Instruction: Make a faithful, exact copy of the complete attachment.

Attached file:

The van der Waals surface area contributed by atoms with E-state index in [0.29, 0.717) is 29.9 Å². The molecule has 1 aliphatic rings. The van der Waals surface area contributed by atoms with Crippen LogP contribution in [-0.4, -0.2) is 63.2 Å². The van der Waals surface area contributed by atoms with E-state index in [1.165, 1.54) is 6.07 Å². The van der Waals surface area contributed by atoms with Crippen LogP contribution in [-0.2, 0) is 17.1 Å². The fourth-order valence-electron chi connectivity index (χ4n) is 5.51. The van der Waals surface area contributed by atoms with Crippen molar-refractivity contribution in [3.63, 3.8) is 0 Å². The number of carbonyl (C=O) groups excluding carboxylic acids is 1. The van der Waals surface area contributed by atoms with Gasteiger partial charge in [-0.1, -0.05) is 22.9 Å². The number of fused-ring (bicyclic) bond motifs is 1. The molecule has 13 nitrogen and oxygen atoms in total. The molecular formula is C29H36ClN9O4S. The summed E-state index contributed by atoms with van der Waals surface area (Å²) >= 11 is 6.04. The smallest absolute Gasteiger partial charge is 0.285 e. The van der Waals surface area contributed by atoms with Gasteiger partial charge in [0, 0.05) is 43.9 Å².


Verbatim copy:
The van der Waals surface area contributed by atoms with E-state index in [0.29, 0.717) is 29.9 Å². The molecule has 1 aliphatic rings. The van der Waals surface area contributed by atoms with Crippen LogP contribution in [-0.4, -0.2) is 63.2 Å². The van der Waals surface area contributed by atoms with E-state index in [1.165, 1.54) is 6.07 Å². The van der Waals surface area contributed by atoms with Crippen LogP contribution in [-0.2, 0) is 17.1 Å². The fourth-order valence-electron chi connectivity index (χ4n) is 5.51. The van der Waals surface area contributed by atoms with Crippen molar-refractivity contribution in [3.63, 3.8) is 0 Å². The number of carbonyl (C=O) groups excluding carboxylic acids is 1. The van der Waals surface area contributed by atoms with Gasteiger partial charge in [-0.1, -0.05) is 22.9 Å². The number of fused-ring (bicyclic) bond motifs is 1. The molecule has 13 nitrogen and oxygen atoms in total. The molecular formula is C29H36ClN9O4S. The summed E-state index contributed by atoms with van der Waals surface area (Å²) >= 11 is 6.04. The smallest absolute Gasteiger partial charge is 0.285 e. The van der Waals surface area contributed by atoms with Gasteiger partial charge in [0, 0.05) is 43.9 Å².